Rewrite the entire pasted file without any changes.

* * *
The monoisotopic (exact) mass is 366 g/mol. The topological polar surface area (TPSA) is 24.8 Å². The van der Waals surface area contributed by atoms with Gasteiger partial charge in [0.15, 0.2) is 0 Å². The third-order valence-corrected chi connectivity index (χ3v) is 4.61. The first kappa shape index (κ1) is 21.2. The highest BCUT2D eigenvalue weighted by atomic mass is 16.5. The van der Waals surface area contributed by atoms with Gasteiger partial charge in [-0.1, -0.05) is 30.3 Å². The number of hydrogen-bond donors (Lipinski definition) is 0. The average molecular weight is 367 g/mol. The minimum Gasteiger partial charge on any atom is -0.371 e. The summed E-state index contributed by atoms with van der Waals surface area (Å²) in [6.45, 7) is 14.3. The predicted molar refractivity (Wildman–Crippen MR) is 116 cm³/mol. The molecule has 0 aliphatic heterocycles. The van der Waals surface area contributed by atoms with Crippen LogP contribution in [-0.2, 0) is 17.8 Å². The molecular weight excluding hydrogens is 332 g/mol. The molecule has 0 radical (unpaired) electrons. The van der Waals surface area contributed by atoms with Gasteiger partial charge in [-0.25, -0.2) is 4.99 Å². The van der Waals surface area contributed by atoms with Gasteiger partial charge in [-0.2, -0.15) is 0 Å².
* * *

The monoisotopic (exact) mass is 366 g/mol. The topological polar surface area (TPSA) is 24.8 Å². The van der Waals surface area contributed by atoms with Gasteiger partial charge in [0.15, 0.2) is 0 Å². The third-order valence-corrected chi connectivity index (χ3v) is 4.61. The first kappa shape index (κ1) is 21.2. The highest BCUT2D eigenvalue weighted by atomic mass is 16.5. The van der Waals surface area contributed by atoms with Gasteiger partial charge in [-0.1, -0.05) is 30.3 Å². The number of hydrogen-bond donors (Lipinski definition) is 0. The average molecular weight is 367 g/mol. The minimum Gasteiger partial charge on any atom is -0.371 e. The summed E-state index contributed by atoms with van der Waals surface area (Å²) in [6.45, 7) is 14.3. The predicted molar refractivity (Wildman–Crippen MR) is 116 cm³/mol. The molecule has 0 aliphatic heterocycles. The van der Waals surface area contributed by atoms with Crippen LogP contribution in [-0.2, 0) is 17.8 Å². The molecular weight excluding hydrogens is 332 g/mol. The molecule has 0 radical (unpaired) electrons. The van der Waals surface area contributed by atoms with Gasteiger partial charge in [-0.25, -0.2) is 4.99 Å². The van der Waals surface area contributed by atoms with Gasteiger partial charge in [-0.2, -0.15) is 0 Å².